But I am happy to report that newsletters are being written at my desk nonetheless…from the most unlikely of Christmas characters. It will be my joy to share these with you throughout December, so I hope you stay tuned and I hope you’ll find them to be columns worth dwelling on.

Thursday, November 13, 2014

Is it REALLY a Wonderful Life?

Is your life wonderful every moment of every day? Dumb question, right? It’s no secret that pain and grief invade even the most wonderful of days. Who among us hasn’t experienced times when we’ve imagined what life would be like without us, or been convinced others would be better off if we’d never been born?

Such is the plight of George Bailey in It’s a Wonderful Life. Threatened with bankruptcy, scandal and prison, compounded by the words of his nemesis, “you’re worth more dead than alive,” George begins to believe it. In George’s case, he actually gets a chance to find out what his hometown would be like without him, thanks to a rooky angel named Clarence who hopes to finally earn his wings. 

The story contains some wonderful truths. The prayers we immortals pray really do reach Heaven, and angels really do come to our aid. However, the idea of us becoming angels after we die is fabricated. The Bible draws a clear distinction between the two. Humans are humans and angels are angels, with no need to earn their wings. The premise does make for some thought-provoking and entertaining stories, though.

Does your life always feel like the incredible gift that it is? It’s challenging to find the wonderful in life when it’s marred with broken relationships, loss, unstable health, financial woes, the nightly news, or even lousy weather. Isn’t it?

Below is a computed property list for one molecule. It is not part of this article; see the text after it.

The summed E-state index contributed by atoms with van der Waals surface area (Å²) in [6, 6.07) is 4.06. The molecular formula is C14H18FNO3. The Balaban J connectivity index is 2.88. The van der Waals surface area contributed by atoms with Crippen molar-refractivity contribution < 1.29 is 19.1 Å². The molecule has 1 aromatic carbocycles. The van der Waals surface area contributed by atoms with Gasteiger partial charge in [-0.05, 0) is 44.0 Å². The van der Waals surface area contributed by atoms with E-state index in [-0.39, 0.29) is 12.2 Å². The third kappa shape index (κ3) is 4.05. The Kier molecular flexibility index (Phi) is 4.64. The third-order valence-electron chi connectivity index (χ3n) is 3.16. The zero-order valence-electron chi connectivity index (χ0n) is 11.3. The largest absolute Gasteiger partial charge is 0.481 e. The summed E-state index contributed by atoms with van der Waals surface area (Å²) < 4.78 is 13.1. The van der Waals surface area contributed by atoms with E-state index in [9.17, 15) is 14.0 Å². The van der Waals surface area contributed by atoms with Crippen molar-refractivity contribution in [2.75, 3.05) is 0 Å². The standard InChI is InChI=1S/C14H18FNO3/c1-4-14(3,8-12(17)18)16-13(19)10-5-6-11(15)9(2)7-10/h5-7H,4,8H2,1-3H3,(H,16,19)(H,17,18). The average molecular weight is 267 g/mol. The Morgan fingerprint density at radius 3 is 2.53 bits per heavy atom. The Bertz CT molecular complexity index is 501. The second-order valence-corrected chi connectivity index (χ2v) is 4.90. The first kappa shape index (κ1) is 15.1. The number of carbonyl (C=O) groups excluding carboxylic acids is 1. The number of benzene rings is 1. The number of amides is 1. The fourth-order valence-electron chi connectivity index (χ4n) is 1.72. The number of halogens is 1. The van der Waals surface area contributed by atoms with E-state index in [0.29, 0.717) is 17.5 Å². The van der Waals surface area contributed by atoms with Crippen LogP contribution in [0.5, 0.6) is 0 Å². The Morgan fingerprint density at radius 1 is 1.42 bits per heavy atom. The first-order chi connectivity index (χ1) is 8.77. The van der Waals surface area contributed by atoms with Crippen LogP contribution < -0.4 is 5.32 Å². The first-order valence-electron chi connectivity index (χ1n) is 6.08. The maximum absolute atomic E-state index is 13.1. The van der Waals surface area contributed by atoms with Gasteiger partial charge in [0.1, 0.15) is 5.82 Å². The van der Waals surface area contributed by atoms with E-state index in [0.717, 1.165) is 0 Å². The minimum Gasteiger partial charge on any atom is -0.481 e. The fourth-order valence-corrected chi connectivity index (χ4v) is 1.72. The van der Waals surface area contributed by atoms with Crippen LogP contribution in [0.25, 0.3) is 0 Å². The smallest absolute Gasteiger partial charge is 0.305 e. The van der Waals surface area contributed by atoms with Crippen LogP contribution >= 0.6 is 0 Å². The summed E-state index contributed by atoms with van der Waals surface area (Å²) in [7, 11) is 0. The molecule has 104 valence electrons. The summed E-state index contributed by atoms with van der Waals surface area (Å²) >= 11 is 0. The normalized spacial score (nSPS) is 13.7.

But what if the word “wonderful” literally means “full of wonder?” If so, then it’s our own choice to discover wonder in any given moment, if we open our eyes to it. Photographers are masters at this. My friends GayleLoewen and Stan Wiebe amaze me with their ability to find majesty in the minute objects of nature or everyday life. A cloud formation which goes so easily unseen is a masterpiece, if we but notice. A fall leaf, to the observant, is a dazzling display of intricate design. And a ninety-year-old woman’s hands are objects of great beauty when seen through the eyes of a thoughtful beholder.

Have you stopped to consider the workings of your own eyes? Or how your heart beats nonstop for decades without your command or awareness? Have you sliced into a fresh orange and marveled at its aroma, its intricacies, its life-giving sustenance? What about the wonder of language or reading? How can we look at black squiggles on a white page and from them become informed, inspired, or so engrossed in a story we’re unaware of the passing of time? 

Life is beautiful. Life is hard. Both statements are true. I believe the wonder-filled moments we enjoy in this life are a tiny taste of what awaits us in the life beyond this—where the truly wonderful is yet to come. 

You might think you wouldn’t be missed had you not been born. After all, someone can’t miss what they never had. But Psalm 139 tells us your Creator spread all the stages of your life before him, the days of your life all prepared before you’d even lived one day. The God of the universe would miss you! And I think that’s pretty wonderful.

The Friday and Saturday dinner theatre tickets are no longer available, but if you’re reading this on Thursday, November 13, you still have a chance to see the Prairie Prairies’ performance of It’s a Wonderful Life tonight at 8:00 at the William Glesby Centre. $15 will buy you a ticket, rush seating. 

 Enjoy the story. Be inspired. And embrace your wonderful life.